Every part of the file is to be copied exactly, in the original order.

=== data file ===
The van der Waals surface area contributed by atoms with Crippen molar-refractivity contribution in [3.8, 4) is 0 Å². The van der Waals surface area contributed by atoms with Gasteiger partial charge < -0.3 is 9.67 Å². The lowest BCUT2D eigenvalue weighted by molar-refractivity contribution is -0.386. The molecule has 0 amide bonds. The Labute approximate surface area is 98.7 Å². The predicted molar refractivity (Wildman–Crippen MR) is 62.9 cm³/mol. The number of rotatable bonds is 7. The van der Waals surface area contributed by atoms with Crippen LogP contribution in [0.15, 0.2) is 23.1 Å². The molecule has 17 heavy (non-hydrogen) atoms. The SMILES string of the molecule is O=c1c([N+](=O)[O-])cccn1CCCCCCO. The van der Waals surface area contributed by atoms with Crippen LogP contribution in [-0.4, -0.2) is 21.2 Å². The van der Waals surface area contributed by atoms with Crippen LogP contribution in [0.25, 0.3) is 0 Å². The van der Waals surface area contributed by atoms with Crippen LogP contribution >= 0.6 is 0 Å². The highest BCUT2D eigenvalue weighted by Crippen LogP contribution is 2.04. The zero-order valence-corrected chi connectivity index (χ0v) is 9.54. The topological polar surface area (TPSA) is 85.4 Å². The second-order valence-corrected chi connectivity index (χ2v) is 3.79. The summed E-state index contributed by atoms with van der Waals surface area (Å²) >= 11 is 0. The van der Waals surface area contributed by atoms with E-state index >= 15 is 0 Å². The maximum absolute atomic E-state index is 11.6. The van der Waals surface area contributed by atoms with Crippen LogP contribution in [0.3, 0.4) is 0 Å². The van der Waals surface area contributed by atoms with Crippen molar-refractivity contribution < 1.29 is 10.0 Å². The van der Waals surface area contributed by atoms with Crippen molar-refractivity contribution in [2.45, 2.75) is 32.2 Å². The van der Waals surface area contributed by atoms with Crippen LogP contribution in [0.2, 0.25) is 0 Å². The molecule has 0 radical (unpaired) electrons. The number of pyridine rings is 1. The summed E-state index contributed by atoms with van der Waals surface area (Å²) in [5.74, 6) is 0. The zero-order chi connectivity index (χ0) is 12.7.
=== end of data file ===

The van der Waals surface area contributed by atoms with Crippen molar-refractivity contribution in [3.8, 4) is 0 Å². The van der Waals surface area contributed by atoms with Gasteiger partial charge < -0.3 is 9.67 Å². The lowest BCUT2D eigenvalue weighted by molar-refractivity contribution is -0.386. The molecule has 0 amide bonds. The Labute approximate surface area is 98.7 Å². The predicted molar refractivity (Wildman–Crippen MR) is 62.9 cm³/mol. The number of rotatable bonds is 7. The van der Waals surface area contributed by atoms with Crippen LogP contribution in [0.15, 0.2) is 23.1 Å². The molecule has 17 heavy (non-hydrogen) atoms. The SMILES string of the molecule is O=c1c([N+](=O)[O-])cccn1CCCCCCO. The van der Waals surface area contributed by atoms with Crippen LogP contribution in [-0.4, -0.2) is 21.2 Å². The van der Waals surface area contributed by atoms with Crippen LogP contribution in [0.25, 0.3) is 0 Å². The van der Waals surface area contributed by atoms with Crippen LogP contribution >= 0.6 is 0 Å². The highest BCUT2D eigenvalue weighted by Crippen LogP contribution is 2.04. The zero-order valence-corrected chi connectivity index (χ0v) is 9.54. The topological polar surface area (TPSA) is 85.4 Å². The second-order valence-corrected chi connectivity index (χ2v) is 3.79. The summed E-state index contributed by atoms with van der Waals surface area (Å²) >= 11 is 0. The van der Waals surface area contributed by atoms with E-state index >= 15 is 0 Å². The maximum absolute atomic E-state index is 11.6. The van der Waals surface area contributed by atoms with Crippen LogP contribution in [0.3, 0.4) is 0 Å². The van der Waals surface area contributed by atoms with Crippen molar-refractivity contribution < 1.29 is 10.0 Å². The van der Waals surface area contributed by atoms with Crippen molar-refractivity contribution in [2.45, 2.75) is 32.2 Å². The van der Waals surface area contributed by atoms with Crippen LogP contribution in [0.2, 0.25) is 0 Å². The molecule has 0 radical (unpaired) electrons. The number of pyridine rings is 1. The summed E-state index contributed by atoms with van der Waals surface area (Å²) in [5.74, 6) is 0. The zero-order chi connectivity index (χ0) is 12.7.